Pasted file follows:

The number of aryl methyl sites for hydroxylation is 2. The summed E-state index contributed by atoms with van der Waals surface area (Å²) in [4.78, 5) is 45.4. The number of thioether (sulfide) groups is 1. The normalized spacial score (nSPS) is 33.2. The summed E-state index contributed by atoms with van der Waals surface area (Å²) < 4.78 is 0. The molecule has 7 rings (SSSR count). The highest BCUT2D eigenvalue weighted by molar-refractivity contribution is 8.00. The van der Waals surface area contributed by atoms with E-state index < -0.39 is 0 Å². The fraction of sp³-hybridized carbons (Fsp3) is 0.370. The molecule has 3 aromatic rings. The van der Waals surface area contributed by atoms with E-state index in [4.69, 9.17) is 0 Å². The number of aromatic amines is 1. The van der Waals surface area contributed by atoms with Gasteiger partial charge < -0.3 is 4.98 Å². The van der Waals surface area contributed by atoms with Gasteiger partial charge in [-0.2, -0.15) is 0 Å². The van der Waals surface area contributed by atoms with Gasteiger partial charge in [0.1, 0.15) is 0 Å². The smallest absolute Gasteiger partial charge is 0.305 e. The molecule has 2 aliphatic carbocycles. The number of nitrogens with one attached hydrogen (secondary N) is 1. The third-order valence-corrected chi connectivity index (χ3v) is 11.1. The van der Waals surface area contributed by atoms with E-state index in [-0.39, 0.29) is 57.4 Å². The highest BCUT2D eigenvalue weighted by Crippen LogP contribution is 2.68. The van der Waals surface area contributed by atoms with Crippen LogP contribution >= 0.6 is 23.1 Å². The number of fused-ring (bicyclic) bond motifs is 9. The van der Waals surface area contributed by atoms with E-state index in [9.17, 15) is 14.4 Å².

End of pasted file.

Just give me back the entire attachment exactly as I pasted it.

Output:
The number of aryl methyl sites for hydroxylation is 2. The summed E-state index contributed by atoms with van der Waals surface area (Å²) in [4.78, 5) is 45.4. The number of thioether (sulfide) groups is 1. The normalized spacial score (nSPS) is 33.2. The summed E-state index contributed by atoms with van der Waals surface area (Å²) < 4.78 is 0. The molecule has 7 rings (SSSR count). The highest BCUT2D eigenvalue weighted by molar-refractivity contribution is 8.00. The van der Waals surface area contributed by atoms with E-state index < -0.39 is 0 Å². The fraction of sp³-hybridized carbons (Fsp3) is 0.370. The molecule has 3 aromatic rings. The van der Waals surface area contributed by atoms with E-state index in [4.69, 9.17) is 0 Å². The number of aromatic amines is 1. The van der Waals surface area contributed by atoms with Gasteiger partial charge < -0.3 is 4.98 Å². The van der Waals surface area contributed by atoms with Gasteiger partial charge in [-0.2, -0.15) is 0 Å². The van der Waals surface area contributed by atoms with Gasteiger partial charge in [0.1, 0.15) is 0 Å². The smallest absolute Gasteiger partial charge is 0.305 e. The molecule has 2 aliphatic carbocycles. The number of nitrogens with one attached hydrogen (secondary N) is 1. The third-order valence-corrected chi connectivity index (χ3v) is 11.1. The van der Waals surface area contributed by atoms with E-state index in [-0.39, 0.29) is 57.4 Å². The highest BCUT2D eigenvalue weighted by Crippen LogP contribution is 2.68. The van der Waals surface area contributed by atoms with Crippen LogP contribution >= 0.6 is 23.1 Å². The number of fused-ring (bicyclic) bond motifs is 9. The van der Waals surface area contributed by atoms with E-state index in [9.17, 15) is 14.4 Å².